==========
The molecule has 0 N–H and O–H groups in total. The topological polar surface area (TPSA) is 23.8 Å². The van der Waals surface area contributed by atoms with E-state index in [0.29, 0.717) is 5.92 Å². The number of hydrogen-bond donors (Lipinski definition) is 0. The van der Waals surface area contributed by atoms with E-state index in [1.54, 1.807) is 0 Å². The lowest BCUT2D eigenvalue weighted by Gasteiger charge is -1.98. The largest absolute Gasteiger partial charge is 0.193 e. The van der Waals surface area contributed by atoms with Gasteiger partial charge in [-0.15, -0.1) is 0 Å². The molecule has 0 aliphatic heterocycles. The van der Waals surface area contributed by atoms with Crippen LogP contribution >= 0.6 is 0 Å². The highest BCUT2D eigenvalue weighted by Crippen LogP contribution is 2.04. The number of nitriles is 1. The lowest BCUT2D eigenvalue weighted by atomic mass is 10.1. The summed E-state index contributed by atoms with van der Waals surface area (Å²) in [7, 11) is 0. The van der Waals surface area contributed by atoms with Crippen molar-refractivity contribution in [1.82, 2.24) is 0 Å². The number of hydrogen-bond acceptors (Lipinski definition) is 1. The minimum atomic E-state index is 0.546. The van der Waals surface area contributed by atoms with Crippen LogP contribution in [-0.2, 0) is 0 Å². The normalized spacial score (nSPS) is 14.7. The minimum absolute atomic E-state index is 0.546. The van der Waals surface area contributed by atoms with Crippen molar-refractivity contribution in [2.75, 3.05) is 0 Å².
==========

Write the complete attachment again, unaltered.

The molecule has 0 N–H and O–H groups in total. The topological polar surface area (TPSA) is 23.8 Å². The van der Waals surface area contributed by atoms with E-state index in [0.29, 0.717) is 5.92 Å². The number of hydrogen-bond donors (Lipinski definition) is 0. The van der Waals surface area contributed by atoms with E-state index in [1.54, 1.807) is 0 Å². The lowest BCUT2D eigenvalue weighted by Gasteiger charge is -1.98. The largest absolute Gasteiger partial charge is 0.193 e. The van der Waals surface area contributed by atoms with Gasteiger partial charge in [-0.15, -0.1) is 0 Å². The molecule has 0 aliphatic heterocycles. The van der Waals surface area contributed by atoms with Crippen LogP contribution >= 0.6 is 0 Å². The highest BCUT2D eigenvalue weighted by Crippen LogP contribution is 2.04. The number of nitriles is 1. The lowest BCUT2D eigenvalue weighted by atomic mass is 10.1. The summed E-state index contributed by atoms with van der Waals surface area (Å²) in [7, 11) is 0. The van der Waals surface area contributed by atoms with Crippen molar-refractivity contribution in [1.82, 2.24) is 0 Å². The number of hydrogen-bond acceptors (Lipinski definition) is 1. The minimum atomic E-state index is 0.546. The van der Waals surface area contributed by atoms with Crippen LogP contribution in [-0.2, 0) is 0 Å². The normalized spacial score (nSPS) is 14.7. The minimum absolute atomic E-state index is 0.546. The van der Waals surface area contributed by atoms with Crippen molar-refractivity contribution in [2.75, 3.05) is 0 Å².